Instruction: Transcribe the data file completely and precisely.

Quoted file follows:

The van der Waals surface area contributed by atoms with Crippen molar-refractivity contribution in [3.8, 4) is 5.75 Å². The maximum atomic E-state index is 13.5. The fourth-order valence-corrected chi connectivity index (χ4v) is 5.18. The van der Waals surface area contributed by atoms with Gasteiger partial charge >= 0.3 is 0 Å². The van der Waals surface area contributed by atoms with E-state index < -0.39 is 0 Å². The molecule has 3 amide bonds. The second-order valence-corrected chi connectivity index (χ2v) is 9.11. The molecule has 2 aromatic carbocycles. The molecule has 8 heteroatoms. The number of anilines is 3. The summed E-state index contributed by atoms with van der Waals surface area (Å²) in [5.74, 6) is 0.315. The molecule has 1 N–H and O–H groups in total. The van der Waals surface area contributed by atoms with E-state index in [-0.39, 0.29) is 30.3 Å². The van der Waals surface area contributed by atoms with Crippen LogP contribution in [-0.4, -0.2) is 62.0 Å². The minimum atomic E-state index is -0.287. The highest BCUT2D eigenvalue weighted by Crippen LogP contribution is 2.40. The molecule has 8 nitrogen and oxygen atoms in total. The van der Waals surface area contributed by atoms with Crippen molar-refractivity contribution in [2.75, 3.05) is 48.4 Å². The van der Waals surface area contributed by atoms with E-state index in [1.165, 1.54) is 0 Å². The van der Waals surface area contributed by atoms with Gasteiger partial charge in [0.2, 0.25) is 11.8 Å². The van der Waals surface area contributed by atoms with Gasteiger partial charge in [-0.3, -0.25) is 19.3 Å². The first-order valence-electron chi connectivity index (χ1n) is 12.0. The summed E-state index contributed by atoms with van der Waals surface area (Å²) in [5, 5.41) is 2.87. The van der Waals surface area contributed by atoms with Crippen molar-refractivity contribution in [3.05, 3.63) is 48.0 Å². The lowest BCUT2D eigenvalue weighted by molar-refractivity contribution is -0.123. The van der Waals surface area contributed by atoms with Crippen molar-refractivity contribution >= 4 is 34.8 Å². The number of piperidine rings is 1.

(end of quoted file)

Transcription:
The van der Waals surface area contributed by atoms with Crippen molar-refractivity contribution in [3.8, 4) is 5.75 Å². The maximum atomic E-state index is 13.5. The fourth-order valence-corrected chi connectivity index (χ4v) is 5.18. The van der Waals surface area contributed by atoms with Gasteiger partial charge >= 0.3 is 0 Å². The van der Waals surface area contributed by atoms with E-state index < -0.39 is 0 Å². The molecule has 3 amide bonds. The second-order valence-corrected chi connectivity index (χ2v) is 9.11. The molecule has 2 aromatic carbocycles. The molecule has 8 heteroatoms. The number of anilines is 3. The summed E-state index contributed by atoms with van der Waals surface area (Å²) in [5.74, 6) is 0.315. The molecule has 1 N–H and O–H groups in total. The van der Waals surface area contributed by atoms with E-state index in [-0.39, 0.29) is 30.3 Å². The van der Waals surface area contributed by atoms with Crippen LogP contribution in [-0.4, -0.2) is 62.0 Å². The minimum atomic E-state index is -0.287. The highest BCUT2D eigenvalue weighted by Crippen LogP contribution is 2.40. The molecule has 8 nitrogen and oxygen atoms in total. The van der Waals surface area contributed by atoms with Crippen molar-refractivity contribution in [2.75, 3.05) is 48.4 Å². The van der Waals surface area contributed by atoms with E-state index in [1.165, 1.54) is 0 Å². The van der Waals surface area contributed by atoms with Gasteiger partial charge in [0.2, 0.25) is 11.8 Å². The van der Waals surface area contributed by atoms with Gasteiger partial charge in [-0.3, -0.25) is 19.3 Å². The first-order valence-electron chi connectivity index (χ1n) is 12.0. The summed E-state index contributed by atoms with van der Waals surface area (Å²) in [5, 5.41) is 2.87. The van der Waals surface area contributed by atoms with Crippen molar-refractivity contribution in [3.05, 3.63) is 48.0 Å². The lowest BCUT2D eigenvalue weighted by molar-refractivity contribution is -0.123. The van der Waals surface area contributed by atoms with Crippen molar-refractivity contribution >= 4 is 34.8 Å². The number of piperidine rings is 1.